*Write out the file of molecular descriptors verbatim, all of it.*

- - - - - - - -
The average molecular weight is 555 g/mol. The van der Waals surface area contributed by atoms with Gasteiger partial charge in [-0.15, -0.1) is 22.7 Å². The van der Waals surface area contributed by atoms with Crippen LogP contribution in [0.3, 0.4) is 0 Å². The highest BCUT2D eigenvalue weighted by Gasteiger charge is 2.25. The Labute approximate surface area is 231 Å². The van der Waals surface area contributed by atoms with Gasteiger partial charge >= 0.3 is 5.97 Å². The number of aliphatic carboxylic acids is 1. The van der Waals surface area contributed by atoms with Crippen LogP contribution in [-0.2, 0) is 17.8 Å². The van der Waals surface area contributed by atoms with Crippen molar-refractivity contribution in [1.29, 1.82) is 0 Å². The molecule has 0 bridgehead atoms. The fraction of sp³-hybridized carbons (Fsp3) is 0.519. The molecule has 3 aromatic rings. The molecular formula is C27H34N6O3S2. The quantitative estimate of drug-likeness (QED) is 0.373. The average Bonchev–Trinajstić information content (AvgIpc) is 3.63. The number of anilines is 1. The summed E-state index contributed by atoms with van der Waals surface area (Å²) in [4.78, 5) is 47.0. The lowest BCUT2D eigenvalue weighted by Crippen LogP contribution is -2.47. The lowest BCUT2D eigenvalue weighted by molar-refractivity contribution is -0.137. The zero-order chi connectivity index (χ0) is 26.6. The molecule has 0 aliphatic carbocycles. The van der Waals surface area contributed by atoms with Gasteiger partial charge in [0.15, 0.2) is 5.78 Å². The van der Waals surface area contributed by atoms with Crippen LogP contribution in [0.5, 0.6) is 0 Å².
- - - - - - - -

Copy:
The average molecular weight is 555 g/mol. The van der Waals surface area contributed by atoms with Gasteiger partial charge in [-0.15, -0.1) is 22.7 Å². The van der Waals surface area contributed by atoms with Crippen LogP contribution in [0.3, 0.4) is 0 Å². The highest BCUT2D eigenvalue weighted by Gasteiger charge is 2.25. The Labute approximate surface area is 231 Å². The van der Waals surface area contributed by atoms with Gasteiger partial charge >= 0.3 is 5.97 Å². The number of aliphatic carboxylic acids is 1. The van der Waals surface area contributed by atoms with Crippen LogP contribution in [-0.2, 0) is 17.8 Å². The van der Waals surface area contributed by atoms with Crippen molar-refractivity contribution in [1.29, 1.82) is 0 Å². The molecule has 0 bridgehead atoms. The fraction of sp³-hybridized carbons (Fsp3) is 0.519. The molecule has 3 aromatic rings. The molecular formula is C27H34N6O3S2. The quantitative estimate of drug-likeness (QED) is 0.373. The average Bonchev–Trinajstić information content (AvgIpc) is 3.63. The number of anilines is 1. The summed E-state index contributed by atoms with van der Waals surface area (Å²) in [4.78, 5) is 47.0. The lowest BCUT2D eigenvalue weighted by Crippen LogP contribution is -2.47. The lowest BCUT2D eigenvalue weighted by molar-refractivity contribution is -0.137. The zero-order chi connectivity index (χ0) is 26.6. The molecule has 0 aliphatic carbocycles. The van der Waals surface area contributed by atoms with Gasteiger partial charge in [0.15, 0.2) is 5.78 Å². The van der Waals surface area contributed by atoms with Crippen LogP contribution in [0.5, 0.6) is 0 Å².